Genetic differences among populations in sexual dimorphism: evidence for selection on males in a dioecious plant

Authors


Lynda F. Delph, Department of Biology, 1001 East Third Street, Indiana University, Bloomington, IN 47405, USA.
Tel.: +1 812 855 1831; fax: +1 812 855 6705; e-mail: ldelph@indiana.edu

Abstract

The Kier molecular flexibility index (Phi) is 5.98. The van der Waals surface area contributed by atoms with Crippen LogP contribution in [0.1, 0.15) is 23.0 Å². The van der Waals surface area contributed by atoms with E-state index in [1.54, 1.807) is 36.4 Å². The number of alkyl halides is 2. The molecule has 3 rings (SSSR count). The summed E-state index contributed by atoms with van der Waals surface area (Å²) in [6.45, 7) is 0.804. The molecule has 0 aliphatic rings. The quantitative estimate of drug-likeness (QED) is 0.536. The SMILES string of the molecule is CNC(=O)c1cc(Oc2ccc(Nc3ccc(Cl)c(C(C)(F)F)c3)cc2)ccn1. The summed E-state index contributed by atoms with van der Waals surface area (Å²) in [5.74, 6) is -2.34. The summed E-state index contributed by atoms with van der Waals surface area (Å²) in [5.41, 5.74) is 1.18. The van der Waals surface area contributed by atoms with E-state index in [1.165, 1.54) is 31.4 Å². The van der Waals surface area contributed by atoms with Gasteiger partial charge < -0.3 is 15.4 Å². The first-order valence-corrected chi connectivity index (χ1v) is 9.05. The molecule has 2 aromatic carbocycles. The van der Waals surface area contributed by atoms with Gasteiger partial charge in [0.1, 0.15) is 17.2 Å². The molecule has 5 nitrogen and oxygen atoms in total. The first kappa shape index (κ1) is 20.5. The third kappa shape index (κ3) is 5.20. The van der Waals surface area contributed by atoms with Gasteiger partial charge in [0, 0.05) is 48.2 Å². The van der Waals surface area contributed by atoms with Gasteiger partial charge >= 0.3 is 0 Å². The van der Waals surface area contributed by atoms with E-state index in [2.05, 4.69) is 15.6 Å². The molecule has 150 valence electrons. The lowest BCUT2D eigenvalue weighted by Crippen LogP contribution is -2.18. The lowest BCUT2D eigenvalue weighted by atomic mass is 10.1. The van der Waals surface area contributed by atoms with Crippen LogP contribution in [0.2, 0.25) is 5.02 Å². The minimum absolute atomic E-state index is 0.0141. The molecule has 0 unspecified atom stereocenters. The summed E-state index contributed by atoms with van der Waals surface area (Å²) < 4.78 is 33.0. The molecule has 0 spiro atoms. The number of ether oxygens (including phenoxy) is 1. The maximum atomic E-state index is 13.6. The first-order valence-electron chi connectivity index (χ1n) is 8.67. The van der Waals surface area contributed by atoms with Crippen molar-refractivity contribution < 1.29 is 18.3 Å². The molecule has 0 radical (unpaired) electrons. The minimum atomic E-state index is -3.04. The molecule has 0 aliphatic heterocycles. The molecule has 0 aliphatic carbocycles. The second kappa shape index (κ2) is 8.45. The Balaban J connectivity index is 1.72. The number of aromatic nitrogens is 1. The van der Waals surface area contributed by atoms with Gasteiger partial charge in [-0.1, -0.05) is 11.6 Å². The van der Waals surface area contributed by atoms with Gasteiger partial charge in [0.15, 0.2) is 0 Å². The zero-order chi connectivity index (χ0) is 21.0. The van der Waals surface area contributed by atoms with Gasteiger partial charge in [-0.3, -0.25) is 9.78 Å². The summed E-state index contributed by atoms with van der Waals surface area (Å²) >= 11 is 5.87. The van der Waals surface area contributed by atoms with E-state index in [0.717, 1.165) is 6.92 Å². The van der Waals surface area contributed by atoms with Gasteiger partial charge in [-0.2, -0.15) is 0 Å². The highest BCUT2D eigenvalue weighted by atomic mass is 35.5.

Genetic variation among populations in the degree of sexual dimorphism may be a consequence of selection on one or both sexes. We analysed genetic parameters from crosses involving three populations of the dioecious plant Silene latifolia, which exhibits sexual dimorphism in flower size, to determine whether population differentiation was a result of selection on one or both sexes. We took the novel approach of comparing the ratio of population differentiation of a quantitative trait (QST) to that of neutral genetic markers (FST) for males vs. females. We attributed 72.6% of calyx width variation in males to differences among populations vs. only 6.9% in females. The QST/FST ratio was 4.2 for males vs. 0.4 for females, suggesting that selection on males is responsible for differentiation among populations in calyx width and its degree of sexual dimorphism. This selection may be indirect via genetic correlations with other morphological and physiological traits.

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